MUMBAI (Reuters) - The board of Tata Global Beverages (TAGL.NS), which co-owns and runs Starbucks (SBUX.O) coffee stores across India, has replaced Cyrus Mistry as its chairman, the first Tata group company to depose him since his removal last month from the helm of parent holding company Tata Sons.
Mistry said in a statement the manner in which he was replaced as chairman of Global Beverages was “inaccurate and illegal,” intensifying the high-profile power struggle at the Tata group.
In a boardroom coup last month Mistry was removed as chairman of Tata Sons, the holding company for the $100 billion steel-to-software Tata empire in which Mistry’s family hold a minority stake. Patriarch Ratan Tata is now back in charge as a bitter public row ensues.
Despite being removed as chairman of Tata Sons, and now Tata Global Beverages, Mistry still remains chairman of some of the group’s major companies like Tata Motors (TAMO.NS) and Tata Steel (TISC.NS), where Tata Sons does not have majority ownership.
Tata Sons has called shareholder meetings at these companies to get Mistry ousted from those boards.
The group last week dismissed Mistry as chair of Tata Consultancy Services (TCS.NS), where Tata Sons has a stake of over 70 percent.
In the case of Tata Global Beverages, seven out of 10 directors on the board voted for Mistry’s ousting and appointed Tata veteran Harish Bhat in his place.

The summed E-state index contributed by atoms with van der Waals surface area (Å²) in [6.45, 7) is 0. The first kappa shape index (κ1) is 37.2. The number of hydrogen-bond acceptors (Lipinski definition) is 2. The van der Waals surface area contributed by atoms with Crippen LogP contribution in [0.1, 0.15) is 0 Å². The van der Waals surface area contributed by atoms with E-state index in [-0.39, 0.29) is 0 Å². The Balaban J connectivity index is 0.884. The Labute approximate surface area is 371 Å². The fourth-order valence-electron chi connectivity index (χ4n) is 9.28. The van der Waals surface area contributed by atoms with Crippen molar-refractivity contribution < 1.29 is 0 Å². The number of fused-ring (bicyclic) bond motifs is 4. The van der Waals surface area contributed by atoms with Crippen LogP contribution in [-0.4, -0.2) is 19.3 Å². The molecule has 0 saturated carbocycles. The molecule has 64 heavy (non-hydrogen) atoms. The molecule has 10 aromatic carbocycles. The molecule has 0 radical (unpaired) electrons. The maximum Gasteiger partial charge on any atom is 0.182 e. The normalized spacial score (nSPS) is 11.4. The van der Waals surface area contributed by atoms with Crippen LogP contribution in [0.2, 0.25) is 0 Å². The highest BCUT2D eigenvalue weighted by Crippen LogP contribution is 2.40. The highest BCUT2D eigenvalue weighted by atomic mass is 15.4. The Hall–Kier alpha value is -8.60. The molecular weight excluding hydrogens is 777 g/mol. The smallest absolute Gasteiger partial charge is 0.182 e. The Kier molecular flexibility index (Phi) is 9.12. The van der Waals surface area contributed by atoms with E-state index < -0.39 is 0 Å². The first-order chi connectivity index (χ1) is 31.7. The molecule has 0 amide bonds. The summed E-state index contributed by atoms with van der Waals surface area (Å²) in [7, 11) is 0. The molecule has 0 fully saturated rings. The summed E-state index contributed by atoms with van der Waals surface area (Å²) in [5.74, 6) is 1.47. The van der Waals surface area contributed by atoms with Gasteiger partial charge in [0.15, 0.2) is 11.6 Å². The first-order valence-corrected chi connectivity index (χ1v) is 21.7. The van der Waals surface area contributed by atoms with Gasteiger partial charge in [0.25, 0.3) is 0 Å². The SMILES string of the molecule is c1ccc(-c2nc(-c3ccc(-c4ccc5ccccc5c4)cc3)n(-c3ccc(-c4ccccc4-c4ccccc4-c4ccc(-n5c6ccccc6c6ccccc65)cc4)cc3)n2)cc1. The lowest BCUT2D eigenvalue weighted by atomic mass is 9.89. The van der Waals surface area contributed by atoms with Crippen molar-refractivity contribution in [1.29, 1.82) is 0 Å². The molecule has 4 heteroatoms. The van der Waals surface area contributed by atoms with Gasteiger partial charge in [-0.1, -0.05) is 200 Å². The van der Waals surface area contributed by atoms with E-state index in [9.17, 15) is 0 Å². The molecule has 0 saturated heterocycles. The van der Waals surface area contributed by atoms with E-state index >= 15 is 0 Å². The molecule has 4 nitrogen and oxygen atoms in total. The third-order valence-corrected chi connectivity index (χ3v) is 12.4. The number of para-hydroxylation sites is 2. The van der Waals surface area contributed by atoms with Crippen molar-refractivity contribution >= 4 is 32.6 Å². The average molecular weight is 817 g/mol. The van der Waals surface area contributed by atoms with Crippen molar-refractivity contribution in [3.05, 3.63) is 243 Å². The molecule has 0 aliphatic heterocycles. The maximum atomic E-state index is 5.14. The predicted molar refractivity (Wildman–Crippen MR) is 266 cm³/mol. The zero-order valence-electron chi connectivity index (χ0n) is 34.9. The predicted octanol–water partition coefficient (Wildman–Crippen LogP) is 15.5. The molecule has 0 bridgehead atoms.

Mistry’s office questioned the accuracy and legality of his removal in a statement saying “The Tatas continue to demonstrate the lack of respect for due process of law.”
A Tata Sons spokesman said the process at Tata Global Beverages was completely legal.
Earlier on Tuesday Mistry sought to defend his record at Tata Sons, saying in a statement that allegations that he oversaw rising expenses and impairment provisions were “another brazen attempt to mislead the public and shareholders.”
Mistry alleged that one reason for a rise in expenses under his tenure was because Tata Sons was bearing some costs on behalf of Ratan Tata, while impairments and writedowns were due to legacy issues.
He was responding to Tata Sons’ statement last week, which criticised his performance and accused him of being responsible for rising expenses and impairment provisions and falling dividends.
“The challenges the group faced could not be wished away,” Mistry’s statement said, detailing the challenges that he had inherited as chairman.
Mistry also said in the statement that the group had paid the expenses of Ratan Tata, when he was chairman emeritus of Tata Sons and also chair of the Tata trusts, which amounted to about 300 million rupees ($4.4 million) in 2015 and included his use of corporate jets and office costs.
When Ratan Tata retired in 2012 the board of Tata Sons decided to support an office and facilities for him, a Tata Sons source said, adding that Mistry and the other directors had signed the document detailing this provision.
Mistry’s statement also said the impairments at Tata Sons were due to legacy issues, largely relating to Tata Teleservices Ltd, and that Mistry had focussed on building reserves and resources to handle the writedowns.
($1 = 67.7299 Indian rupees)
Reporting by Aditi Shah; Editing by Jane Merriman, Greg Mahlich